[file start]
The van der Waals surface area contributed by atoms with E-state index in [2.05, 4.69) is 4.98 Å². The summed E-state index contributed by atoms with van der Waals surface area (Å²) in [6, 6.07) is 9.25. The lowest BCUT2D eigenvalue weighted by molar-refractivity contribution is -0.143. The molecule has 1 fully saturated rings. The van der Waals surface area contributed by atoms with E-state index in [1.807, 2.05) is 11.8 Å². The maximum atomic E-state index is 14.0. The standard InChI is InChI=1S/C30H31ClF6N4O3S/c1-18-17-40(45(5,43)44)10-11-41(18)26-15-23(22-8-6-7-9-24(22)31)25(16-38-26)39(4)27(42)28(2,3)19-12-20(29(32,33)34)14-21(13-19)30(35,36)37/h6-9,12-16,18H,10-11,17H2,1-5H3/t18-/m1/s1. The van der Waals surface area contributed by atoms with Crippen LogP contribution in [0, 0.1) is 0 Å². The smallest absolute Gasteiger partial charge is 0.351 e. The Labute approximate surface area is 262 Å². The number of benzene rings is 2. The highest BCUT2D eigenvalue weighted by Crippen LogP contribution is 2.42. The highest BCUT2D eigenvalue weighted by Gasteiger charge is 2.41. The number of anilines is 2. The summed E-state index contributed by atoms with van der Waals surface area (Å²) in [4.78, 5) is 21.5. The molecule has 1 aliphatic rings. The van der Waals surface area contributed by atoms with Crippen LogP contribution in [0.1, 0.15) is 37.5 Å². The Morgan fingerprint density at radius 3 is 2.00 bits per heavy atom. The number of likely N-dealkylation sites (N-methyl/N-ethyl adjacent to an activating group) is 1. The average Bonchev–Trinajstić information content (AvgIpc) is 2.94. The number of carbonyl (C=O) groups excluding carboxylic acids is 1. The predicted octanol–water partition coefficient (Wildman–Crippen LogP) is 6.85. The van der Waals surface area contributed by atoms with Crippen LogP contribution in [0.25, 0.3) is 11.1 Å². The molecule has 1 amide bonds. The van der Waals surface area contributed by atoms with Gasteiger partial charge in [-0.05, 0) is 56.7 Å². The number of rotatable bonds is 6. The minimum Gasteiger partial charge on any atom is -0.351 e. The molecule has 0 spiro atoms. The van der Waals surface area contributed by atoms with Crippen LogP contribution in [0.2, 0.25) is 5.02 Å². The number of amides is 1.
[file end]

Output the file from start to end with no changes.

The van der Waals surface area contributed by atoms with E-state index in [2.05, 4.69) is 4.98 Å². The summed E-state index contributed by atoms with van der Waals surface area (Å²) in [6, 6.07) is 9.25. The lowest BCUT2D eigenvalue weighted by molar-refractivity contribution is -0.143. The molecule has 1 fully saturated rings. The van der Waals surface area contributed by atoms with E-state index in [1.807, 2.05) is 11.8 Å². The maximum atomic E-state index is 14.0. The standard InChI is InChI=1S/C30H31ClF6N4O3S/c1-18-17-40(45(5,43)44)10-11-41(18)26-15-23(22-8-6-7-9-24(22)31)25(16-38-26)39(4)27(42)28(2,3)19-12-20(29(32,33)34)14-21(13-19)30(35,36)37/h6-9,12-16,18H,10-11,17H2,1-5H3/t18-/m1/s1. The van der Waals surface area contributed by atoms with Crippen LogP contribution in [0, 0.1) is 0 Å². The smallest absolute Gasteiger partial charge is 0.351 e. The Labute approximate surface area is 262 Å². The number of benzene rings is 2. The highest BCUT2D eigenvalue weighted by Crippen LogP contribution is 2.42. The highest BCUT2D eigenvalue weighted by Gasteiger charge is 2.41. The number of anilines is 2. The summed E-state index contributed by atoms with van der Waals surface area (Å²) in [4.78, 5) is 21.5. The molecule has 1 aliphatic rings. The van der Waals surface area contributed by atoms with Crippen LogP contribution in [0.1, 0.15) is 37.5 Å². The Morgan fingerprint density at radius 3 is 2.00 bits per heavy atom. The number of likely N-dealkylation sites (N-methyl/N-ethyl adjacent to an activating group) is 1. The average Bonchev–Trinajstić information content (AvgIpc) is 2.94. The number of carbonyl (C=O) groups excluding carboxylic acids is 1. The predicted octanol–water partition coefficient (Wildman–Crippen LogP) is 6.85. The van der Waals surface area contributed by atoms with Crippen LogP contribution in [0.25, 0.3) is 11.1 Å². The molecule has 1 amide bonds. The van der Waals surface area contributed by atoms with Gasteiger partial charge in [-0.05, 0) is 56.7 Å². The number of rotatable bonds is 6. The minimum Gasteiger partial charge on any atom is -0.351 e. The molecule has 0 spiro atoms. The van der Waals surface area contributed by atoms with Crippen LogP contribution in [0.2, 0.25) is 5.02 Å². The number of amides is 1.